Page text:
“Gay persons have found their way into our congregations at various levels of leadership and involvement. Many of our congregations have become reconciling congregations — that is, congregations that have specialized ministries to welcome members of the GLBTQ community. As is the case with most mainline Protestant denominations, matters regarding human sexuality continue to evolve.”
Ogletree said the Book of Discipline is contradictory on the topic of homosexuality. The Bible contains no concept of sexual orientation, he said. The biblical passages that condemn homosexual behavior, he sees as “more about lust driven out of control.”
“My argument is, strictly speaking, the Scriptures don’t counsel us on this,” he said.
The Rev. Thomas Lambrecht, the vice president and general manager of the unofficial evangelical caucus Good News, said he thinks the church’s position on homosexuality “is soundly based on Scripture.”
“If you take a different analogy, is a bank robber of sacred worth? Of course,” Lambrecht said. “Every person who does behavior that is contrary to Scripture — a greedy person (for example) — every person is of sacred worth. God loves them. God loves all of us with our flaws and everything. But that doesn’t mean God doesn’t have a standard for how we live our lives, and we are accountable to that standard.”
He served as counsel in the church case against the Rev. Amy DeLong, the most recent pastor to face a public church trial. He also helped Paige file the complaint against Ogletree.
Lambrecht acknowledged other clergy in the New York Conference and elsewhere in the country have officiated at same-sex unions without facing charges.
“It’s not like we’re out beating the bushes looking for cases to file,” he said. “You could spend all day looking at different newspapers around the country trying to find people who violated the Discipline. That’s just not our main objective. But when a case becomes public … that’s when we want to take action.”
The Rev. Vicki Flippin, associate pastor at Church of the Village in Manhattan, said she has officiated at two such unions.
“Many of us are doing weddings as they come up,” Flippin said. “We’ve signed on to do these, and we’re not just saying it, we are actually doing it. …We’re just trying to make it a normal thing. You wouldn’t report to everybody that a heterosexual wedding was being done.”
Reactions across theological spectrum
Whether Ogletree actually will face a church trial remains uncertain. Ogletree told United Methodist News Service that the church counsel still could dismiss the case.
Matthew M. Berryman, the executive director of Reconciling Ministries Network, said his group alongside the New York group “MIND” (Methodists in New Directions), plans to support Ogletree and his family — regardless of what happens — with prayers, presence, gifts, service and witness to Ogletree and his family.
Reconciling Ministries Network is an unofficial United Methodist caucus that advocates for greater inclusion of gay, lesbian, bisexual and transgender individuals in the life of the church. MIND is an unofficial caucus in the New York Conference that has taken leadership in supporting Ogletree in the case.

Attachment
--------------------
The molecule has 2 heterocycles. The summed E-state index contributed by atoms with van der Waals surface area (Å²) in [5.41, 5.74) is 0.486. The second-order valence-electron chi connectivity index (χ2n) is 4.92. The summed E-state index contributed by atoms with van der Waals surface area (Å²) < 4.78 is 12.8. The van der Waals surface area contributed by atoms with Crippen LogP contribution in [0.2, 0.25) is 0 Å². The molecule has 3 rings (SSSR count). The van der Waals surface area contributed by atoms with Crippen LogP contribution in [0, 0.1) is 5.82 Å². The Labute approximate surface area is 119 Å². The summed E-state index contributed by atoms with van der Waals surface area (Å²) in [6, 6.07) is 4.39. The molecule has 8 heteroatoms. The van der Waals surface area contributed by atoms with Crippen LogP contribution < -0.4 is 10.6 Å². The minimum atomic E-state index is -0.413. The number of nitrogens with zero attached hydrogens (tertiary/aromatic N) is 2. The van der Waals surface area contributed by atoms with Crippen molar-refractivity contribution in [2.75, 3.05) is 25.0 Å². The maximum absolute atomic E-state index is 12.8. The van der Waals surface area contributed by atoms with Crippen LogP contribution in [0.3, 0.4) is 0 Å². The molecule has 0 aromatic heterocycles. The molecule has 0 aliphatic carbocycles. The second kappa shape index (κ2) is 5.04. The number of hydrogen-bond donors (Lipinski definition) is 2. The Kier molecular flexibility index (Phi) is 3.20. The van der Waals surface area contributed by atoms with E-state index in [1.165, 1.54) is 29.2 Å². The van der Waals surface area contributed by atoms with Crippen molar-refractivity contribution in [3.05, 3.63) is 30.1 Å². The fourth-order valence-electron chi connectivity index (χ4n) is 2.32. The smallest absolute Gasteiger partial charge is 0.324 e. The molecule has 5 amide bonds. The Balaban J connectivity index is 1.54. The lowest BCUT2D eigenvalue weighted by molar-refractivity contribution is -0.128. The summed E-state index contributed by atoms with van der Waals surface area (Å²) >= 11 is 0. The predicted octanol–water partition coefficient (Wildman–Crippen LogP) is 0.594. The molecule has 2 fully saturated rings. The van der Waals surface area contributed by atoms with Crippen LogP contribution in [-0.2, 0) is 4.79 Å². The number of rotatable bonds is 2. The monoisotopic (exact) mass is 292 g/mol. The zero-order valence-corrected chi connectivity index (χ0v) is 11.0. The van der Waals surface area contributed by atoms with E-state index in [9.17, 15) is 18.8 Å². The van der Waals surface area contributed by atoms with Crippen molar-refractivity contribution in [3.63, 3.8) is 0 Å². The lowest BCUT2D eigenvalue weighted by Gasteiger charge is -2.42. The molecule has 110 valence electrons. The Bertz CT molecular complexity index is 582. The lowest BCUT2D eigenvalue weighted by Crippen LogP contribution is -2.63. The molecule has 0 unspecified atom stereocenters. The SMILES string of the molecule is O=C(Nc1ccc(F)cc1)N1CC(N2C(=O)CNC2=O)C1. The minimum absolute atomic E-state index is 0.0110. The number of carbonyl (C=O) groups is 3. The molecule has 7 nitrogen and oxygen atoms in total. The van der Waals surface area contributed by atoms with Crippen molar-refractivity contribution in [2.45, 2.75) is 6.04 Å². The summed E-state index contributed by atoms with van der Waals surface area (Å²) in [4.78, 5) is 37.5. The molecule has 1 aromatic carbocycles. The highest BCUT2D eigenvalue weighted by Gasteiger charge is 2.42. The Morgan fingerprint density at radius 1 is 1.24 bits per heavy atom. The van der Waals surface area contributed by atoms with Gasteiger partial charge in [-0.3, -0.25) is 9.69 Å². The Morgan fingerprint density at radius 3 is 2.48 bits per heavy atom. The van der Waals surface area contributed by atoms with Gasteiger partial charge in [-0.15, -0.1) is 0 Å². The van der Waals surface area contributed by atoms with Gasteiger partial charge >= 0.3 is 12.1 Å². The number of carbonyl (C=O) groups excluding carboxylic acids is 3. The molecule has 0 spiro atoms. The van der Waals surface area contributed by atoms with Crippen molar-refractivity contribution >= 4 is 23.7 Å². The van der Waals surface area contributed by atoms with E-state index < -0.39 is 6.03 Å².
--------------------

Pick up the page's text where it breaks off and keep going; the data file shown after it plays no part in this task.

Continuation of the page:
“Public church trials are ultimately, any way you slice it, an expression of the brokenness of our world and the brokenness of Christ’s church,” Berryman told United Methodist News Service.
“But, as with many things in this paradoxical human life we live under grace, from sad and broken moments flow beauty, goodness and life. In this particular case, there will no doubt be pain involved, but I am certain that the ultimate effects of a potential church trial will be beneficial to the entire church and redemptive to Ogletree and his family.”
He added that “any time truth-telling occurs in spite of the church-sanctioned policies of secrecy, silence and shame, a moral victory has been won.”
Like Berryman, Lambrecht sees church trials as an unhappy development.
“I think when people voluntarily agree to abide by a covenant and then violate that covenant, that in itself is a sad commentary,” he said. “I do not look at trials as a good thing or success.”
But he added that trials can serve as public accountability for church members and annual conferences.
It is not known what sort of penalty Ogletree would face if he were found guilty in a trial.
The Book of Discipline gives a trial court — the church equivalent of a jury — a range of penalties if there is a conviction, up to revoking Ogletree’s credentials as United Methodist clergy.
Jimmy Creech, a pastor in Nebraska, was stripped of his credentials in 1999 after being convicted of officiating at a same-gender ceremony in North Carolina. It was his second church trial.
Ogletree said as retired clergy, it won’t make much difference if he loses his credentials.
“There’s not much harm the church can do to me now,” he said. “It wouldn’t affect me because I am not seeking appointment, and it wouldn’t change my history.”
*Hahn is a multimedia news reporter for United Methodist News Service.
News media contact: Heather Hahn, Nashville, Tenn., (615) 742-5470 or firstname.lastname@example.org.